According to a recent poll conducted by Parallel London, 83% of people with disabilities would like to take part in more physical activity.1
A good reason for all gym operators to sit up and take note is the fact that just 17.2%1 of adults with life-long illness, disability or infirmity are currently participating in weekly exercise according to Sport England. The general feeling as to why this is so is down to the barriers adults with disabilities face.
Disabled Access Day took place on 12 March and saw a number of locations and venues raising awareness and supporting the community. The idea for the day came from one person’s positive experience of a local ‘try a bus’ event. Paul Ralph, a powerchair user from Edinburgh, had always thought public buses were inaccessible before he attended sessions targeted to help the disabled community with public transport.2
Simon Stevens spoke to The Huffington Post to reveal some of the barriers he faces. Stevens is a keen swimmer who has cerebral palsy. He said, “I was a member of a ‘posh’ gym where I had to change in a massage room and walk in my swim kit through the reception area to the pool.”
When it came to the gym session itself, Stevens says there is a lack of personal trainers with the expertise to adapt exercises so they are suitable for someone with his condition. “Quality partnership” is the phrase Stevens uses to describe the type of relationship between trainer and client. Trainers must be able to decipher what works and what doesn’t.
Ian Martin from the organisation behind Disabled Access Day says, “It’s a myth to think that disabled people don’t want to be active or [don’t] have an interest in being fit. There are simple adjustments that gyms can take to improve their accessibility.”
Gyms must look to the English Federation of Disability Sport (EFDS), which helps gyms make these adjustments through its inclusive fitness initiative (IFI) accreditation scheme. Under the scheme, all fitness equipment and products are tested by individuals with disabilities. Elements such as low starting speeds on equipment, large, clear print for the visually impaired and ensuring your gym has equipment with adjustable mechanisms are just some of the ways you can address barriers under the scheme.
Hilary Farmiloe, InstructAbility national project manager, Aspire, said, “All gyms should ensure they can cater for disabled people and those with health conditions because surely that is what the industry is all about – helping people to achieve their fitness goals. The size of the goal can’t be measured by others in intensity, time or duration but rather on the size of the impact on the individual’s life.”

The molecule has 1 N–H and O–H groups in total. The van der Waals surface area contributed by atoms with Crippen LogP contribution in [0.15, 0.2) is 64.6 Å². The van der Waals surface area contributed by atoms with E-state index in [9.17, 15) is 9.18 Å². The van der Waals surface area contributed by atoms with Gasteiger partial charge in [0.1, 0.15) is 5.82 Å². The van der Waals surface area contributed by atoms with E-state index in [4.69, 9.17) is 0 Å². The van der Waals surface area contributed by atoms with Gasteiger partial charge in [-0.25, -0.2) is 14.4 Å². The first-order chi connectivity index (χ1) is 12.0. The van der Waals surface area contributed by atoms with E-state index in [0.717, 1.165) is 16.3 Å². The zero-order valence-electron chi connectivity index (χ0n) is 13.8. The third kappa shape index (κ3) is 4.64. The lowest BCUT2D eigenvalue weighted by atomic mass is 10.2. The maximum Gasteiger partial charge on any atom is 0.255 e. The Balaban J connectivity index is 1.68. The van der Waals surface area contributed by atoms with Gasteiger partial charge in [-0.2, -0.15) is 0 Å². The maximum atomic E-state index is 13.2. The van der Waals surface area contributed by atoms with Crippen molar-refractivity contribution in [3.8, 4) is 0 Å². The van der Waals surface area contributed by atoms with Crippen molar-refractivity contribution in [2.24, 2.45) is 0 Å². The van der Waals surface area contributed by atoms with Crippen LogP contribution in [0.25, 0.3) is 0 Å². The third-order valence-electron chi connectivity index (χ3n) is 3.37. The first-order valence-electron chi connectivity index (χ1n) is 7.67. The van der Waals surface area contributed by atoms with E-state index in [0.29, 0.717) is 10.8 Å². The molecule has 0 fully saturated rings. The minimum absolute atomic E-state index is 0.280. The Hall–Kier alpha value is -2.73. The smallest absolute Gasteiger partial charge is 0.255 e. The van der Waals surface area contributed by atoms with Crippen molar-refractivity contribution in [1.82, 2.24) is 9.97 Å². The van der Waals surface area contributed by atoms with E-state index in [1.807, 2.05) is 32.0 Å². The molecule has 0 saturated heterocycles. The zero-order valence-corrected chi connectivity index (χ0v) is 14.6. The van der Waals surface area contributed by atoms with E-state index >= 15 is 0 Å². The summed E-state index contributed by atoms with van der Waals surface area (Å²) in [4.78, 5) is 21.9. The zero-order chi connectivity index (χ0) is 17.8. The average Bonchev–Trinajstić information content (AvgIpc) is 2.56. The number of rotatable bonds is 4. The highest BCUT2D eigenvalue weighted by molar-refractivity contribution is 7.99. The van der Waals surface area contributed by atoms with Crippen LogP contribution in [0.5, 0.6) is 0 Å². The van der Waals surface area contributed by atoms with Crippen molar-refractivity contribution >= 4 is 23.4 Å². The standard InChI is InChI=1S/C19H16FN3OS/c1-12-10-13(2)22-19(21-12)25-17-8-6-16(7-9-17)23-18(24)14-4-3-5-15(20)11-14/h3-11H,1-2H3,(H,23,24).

Farmiloe added, “Of course, the other reason gyms need to ‘up their game’ is because this is a growing population and those potential customers along with their friends and family will inevitably impact on business. The Department for Work and Pensions estimates that households with a disabled person have a combined income of £212 billion and gyms that are not able to provide a quality customer experience will lose out.”
1. http://www.huffingtonpost.co.uk/entry/disabled-access-day-gyms_uk_56e2cc34e4b096ed3adbd0b9, accessed on 29 March 2016.
A note about Aspire
InstructAbility, managed by Aspire and delivered in partnership with YMCAfit, seeks to position disabled people at the forefront of driving change in the fitness industry. Enabling more disabled people to access professional training and employment in gyms means they can influence attitudes, practices and policies to enhance access and inclusion for disabled customers.
The InstructAbility scheme, funded by Sport England, is supported by a vast range of leisure operators offering placements and work opportunities, many of which report an increase in disabled clients and an enhanced understanding of disability as a result of having a disabled fitness professional based in their centre. Our instructors are demonstrating that it is good for business and that the gym can be a welcoming environment for people of all abilities.
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